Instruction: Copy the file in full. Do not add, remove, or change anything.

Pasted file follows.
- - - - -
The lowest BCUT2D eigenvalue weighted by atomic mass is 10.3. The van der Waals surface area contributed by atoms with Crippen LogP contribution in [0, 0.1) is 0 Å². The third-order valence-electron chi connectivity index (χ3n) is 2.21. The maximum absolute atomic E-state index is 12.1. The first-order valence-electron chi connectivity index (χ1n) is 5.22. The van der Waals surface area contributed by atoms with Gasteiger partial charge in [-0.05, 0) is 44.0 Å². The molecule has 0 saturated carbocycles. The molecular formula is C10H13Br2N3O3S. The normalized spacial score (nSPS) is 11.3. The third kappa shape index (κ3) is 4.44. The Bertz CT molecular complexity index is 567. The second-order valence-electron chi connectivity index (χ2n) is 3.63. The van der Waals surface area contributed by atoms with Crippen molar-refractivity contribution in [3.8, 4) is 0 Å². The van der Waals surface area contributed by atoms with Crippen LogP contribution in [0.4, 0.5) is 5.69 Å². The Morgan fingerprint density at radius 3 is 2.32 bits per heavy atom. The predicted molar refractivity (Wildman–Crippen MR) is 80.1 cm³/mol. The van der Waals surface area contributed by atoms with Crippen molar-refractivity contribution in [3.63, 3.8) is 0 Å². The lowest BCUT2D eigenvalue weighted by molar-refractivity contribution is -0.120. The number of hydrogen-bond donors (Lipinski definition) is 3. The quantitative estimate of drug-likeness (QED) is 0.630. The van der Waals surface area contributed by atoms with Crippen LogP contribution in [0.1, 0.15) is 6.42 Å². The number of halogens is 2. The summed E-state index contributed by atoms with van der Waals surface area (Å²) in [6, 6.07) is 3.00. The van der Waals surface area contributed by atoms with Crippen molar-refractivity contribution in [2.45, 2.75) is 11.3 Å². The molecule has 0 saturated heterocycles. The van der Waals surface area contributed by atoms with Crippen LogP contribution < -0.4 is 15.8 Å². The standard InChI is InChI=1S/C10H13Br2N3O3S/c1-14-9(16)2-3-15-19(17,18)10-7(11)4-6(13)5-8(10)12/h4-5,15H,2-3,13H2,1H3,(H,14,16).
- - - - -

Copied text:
The lowest BCUT2D eigenvalue weighted by atomic mass is 10.3. The van der Waals surface area contributed by atoms with Crippen LogP contribution in [0, 0.1) is 0 Å². The third-order valence-electron chi connectivity index (χ3n) is 2.21. The maximum absolute atomic E-state index is 12.1. The first-order valence-electron chi connectivity index (χ1n) is 5.22. The van der Waals surface area contributed by atoms with Gasteiger partial charge in [-0.05, 0) is 44.0 Å². The molecule has 0 saturated carbocycles. The molecular formula is C10H13Br2N3O3S. The normalized spacial score (nSPS) is 11.3. The third kappa shape index (κ3) is 4.44. The Bertz CT molecular complexity index is 567. The second-order valence-electron chi connectivity index (χ2n) is 3.63. The van der Waals surface area contributed by atoms with Crippen molar-refractivity contribution in [3.8, 4) is 0 Å². The van der Waals surface area contributed by atoms with Crippen LogP contribution in [0.4, 0.5) is 5.69 Å². The Morgan fingerprint density at radius 3 is 2.32 bits per heavy atom. The predicted molar refractivity (Wildman–Crippen MR) is 80.1 cm³/mol. The van der Waals surface area contributed by atoms with Crippen molar-refractivity contribution in [3.63, 3.8) is 0 Å². The lowest BCUT2D eigenvalue weighted by molar-refractivity contribution is -0.120. The number of hydrogen-bond donors (Lipinski definition) is 3. The quantitative estimate of drug-likeness (QED) is 0.630. The van der Waals surface area contributed by atoms with Crippen LogP contribution in [0.1, 0.15) is 6.42 Å². The number of halogens is 2. The summed E-state index contributed by atoms with van der Waals surface area (Å²) in [6, 6.07) is 3.00. The van der Waals surface area contributed by atoms with Crippen molar-refractivity contribution in [2.45, 2.75) is 11.3 Å². The molecule has 0 saturated heterocycles. The van der Waals surface area contributed by atoms with Crippen LogP contribution < -0.4 is 15.8 Å². The standard InChI is InChI=1S/C10H13Br2N3O3S/c1-14-9(16)2-3-15-19(17,18)10-7(11)4-6(13)5-8(10)12/h4-5,15H,2-3,13H2,1H3,(H,14,16).